# LSTMs

## the name says it all!

This post explains LSTMs used as a part of assignment 3 of Andrej Karpathy’s CS231N course at Stanford. I would highly recommend reading Chris Olah’s blog post about LSTMs before continuing.

Traditional Neural Networks have successfully been used for various purposes that I do not need to reiterate upon. But in applications involving sequential data such as natural language processing, it so happens that the current output (say, the next word in a predicted sentence) very much depends on several previous outputs (the sequence of words predicted so far). In such cases, the network needs to somehow keep a *memory* so that it could use them for prediction at each step.

RNNs help solve this problem. These are just like the regular neuron, except that it has loops, which allows it to have memory. Now RNNs are good when it comes to storing information in the short term, but due to something called the vanishing gradient problem, they cannot store information for long (like learning relation between words that are a several steps apart).

### Enter LSTMs

This is where LSTMs come into the picture. Short for *Long Short-Term Memory*, these cells have memory along with mechanisms to control information flow so that relevant information is persisted for long.

The core idea behind LSTMs is something called a memory cell, \(c_t\) which can maintain its state over time.

Here’s a simple overview of the LSTM Cell with some of the important parameters.

The LSTM Cell accepts the input vector, \(x_t\), the previous hidden state, \(h_{t-1}\), and the previous cell state, \(c_{t-1}\) shown in green, such that

\[input\ vector, x_t \in \mathbb{R}^D\] \[hidden\ vector, h_{t-1} \in \mathbb{R}^H\] \[cell\ state\ vector, c_{t-1} \in \mathbb{R}^H\]It also maintains the matrices \(W_x\), \(W_b\) and the bias vector \(b\) internally.

\[input\ to\ hidden\ matrix, W_x \in \mathbb{R}^{4H \times D}\] \[hidden\ to\ hidden\ matrix, W_h \in \mathbb{R}^{4H \times H}\] \[bias\ vector, b \in \mathbb{R}^{4H}\]At each timestep, we first calculate something called the activation vector, \(a\), which is simply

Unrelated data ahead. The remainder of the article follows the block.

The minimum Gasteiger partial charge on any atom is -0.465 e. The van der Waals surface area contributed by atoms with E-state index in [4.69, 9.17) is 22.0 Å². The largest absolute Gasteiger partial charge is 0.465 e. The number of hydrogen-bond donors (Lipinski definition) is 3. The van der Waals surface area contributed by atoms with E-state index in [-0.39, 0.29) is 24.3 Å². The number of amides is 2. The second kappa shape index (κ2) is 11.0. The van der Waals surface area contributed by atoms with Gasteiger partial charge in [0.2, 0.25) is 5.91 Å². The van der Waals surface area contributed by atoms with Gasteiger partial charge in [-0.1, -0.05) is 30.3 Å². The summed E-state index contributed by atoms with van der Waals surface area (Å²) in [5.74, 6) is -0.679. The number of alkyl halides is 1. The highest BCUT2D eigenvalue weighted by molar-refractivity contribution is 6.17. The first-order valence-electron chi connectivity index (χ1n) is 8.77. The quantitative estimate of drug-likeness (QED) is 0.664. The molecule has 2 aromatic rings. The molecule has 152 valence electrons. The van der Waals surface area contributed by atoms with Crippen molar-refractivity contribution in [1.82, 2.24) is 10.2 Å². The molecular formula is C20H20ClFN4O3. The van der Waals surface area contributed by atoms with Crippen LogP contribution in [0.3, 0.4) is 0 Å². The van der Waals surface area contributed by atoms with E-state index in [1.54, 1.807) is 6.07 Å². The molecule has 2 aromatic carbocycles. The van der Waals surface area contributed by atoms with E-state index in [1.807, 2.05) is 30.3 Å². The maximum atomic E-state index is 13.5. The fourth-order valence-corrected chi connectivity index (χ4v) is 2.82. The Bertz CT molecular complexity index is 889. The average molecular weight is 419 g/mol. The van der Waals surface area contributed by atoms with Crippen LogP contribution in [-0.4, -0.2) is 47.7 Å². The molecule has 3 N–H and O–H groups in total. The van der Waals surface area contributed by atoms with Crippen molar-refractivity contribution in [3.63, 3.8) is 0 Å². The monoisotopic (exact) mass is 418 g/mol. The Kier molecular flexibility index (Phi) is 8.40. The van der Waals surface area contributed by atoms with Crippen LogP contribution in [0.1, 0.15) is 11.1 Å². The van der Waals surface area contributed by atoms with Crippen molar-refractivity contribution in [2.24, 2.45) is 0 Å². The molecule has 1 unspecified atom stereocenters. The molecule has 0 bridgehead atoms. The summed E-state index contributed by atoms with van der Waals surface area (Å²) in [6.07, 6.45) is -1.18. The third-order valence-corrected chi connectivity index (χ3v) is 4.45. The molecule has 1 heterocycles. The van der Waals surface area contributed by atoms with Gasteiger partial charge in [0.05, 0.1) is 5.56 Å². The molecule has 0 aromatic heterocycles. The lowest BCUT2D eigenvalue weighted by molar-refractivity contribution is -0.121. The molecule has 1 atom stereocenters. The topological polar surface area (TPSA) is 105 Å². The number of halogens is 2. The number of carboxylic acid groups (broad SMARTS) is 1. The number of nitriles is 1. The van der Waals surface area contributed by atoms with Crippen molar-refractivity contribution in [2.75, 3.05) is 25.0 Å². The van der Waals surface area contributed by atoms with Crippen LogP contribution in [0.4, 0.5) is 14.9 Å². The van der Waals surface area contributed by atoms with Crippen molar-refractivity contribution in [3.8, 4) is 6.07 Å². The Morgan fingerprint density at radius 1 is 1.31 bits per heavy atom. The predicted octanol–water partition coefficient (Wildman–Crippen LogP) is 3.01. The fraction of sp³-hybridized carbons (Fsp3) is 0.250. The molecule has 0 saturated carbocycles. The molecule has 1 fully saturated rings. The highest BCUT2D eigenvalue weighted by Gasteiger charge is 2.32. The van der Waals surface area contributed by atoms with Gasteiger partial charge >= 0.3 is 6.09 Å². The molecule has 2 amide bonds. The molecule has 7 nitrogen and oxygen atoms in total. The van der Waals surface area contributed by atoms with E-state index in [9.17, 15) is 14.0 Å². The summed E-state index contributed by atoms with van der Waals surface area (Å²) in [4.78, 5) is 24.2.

\[a = W_x x_t + W_h h_{t-1} + b\]Going by the rules of matrix multiplication, \(a \in \mathbb{R}^{4H}\). We then essentially split this activation vector equally in to 4 vectors, which we name \(a_i, a_f, a_o\) and \(a_g\)

\[\left[ \begin{array}{c} a_i \\ a_f \\ a_o \\ a_g \end{array} \right] = \left[ \begin{array}{c} a_{1:N} \\ a_{N:2N} \\ a_{2N:3N} \\ a_{3N:4N} \end{array} \right]\]These vectors are then passed through \(\mathrm{sigmoid}\) and \(\tanh\) functions, to finally get the well known \(i, f, o\) and \(g\) gates.

\[\left[ \begin{array}{c} i \\ f \\ o \\ g \end{array} \right] = \left[ \begin{array}{c} \sigma(a_i) \\ \sigma(a_f) \\ \sigma(a_o) \\ \tanh(a_g) \end{array} \right]\]To summarize until now, here is a computational graph.

Once we get the gate vectors, the cell state, \(c_t\) and the next cell state, \(h_t\) is given by

\[c_t = f \odot c_{t-1} + i \odot g\] \[h_t = o \odot \tanh(c_t)\]where \(\odot\) stands for elementwise multiplication. This can also be visualised by the following graph.

This is how both of them fit together.

Stay tuned for part 2 where I explain the backward pass of the cell.

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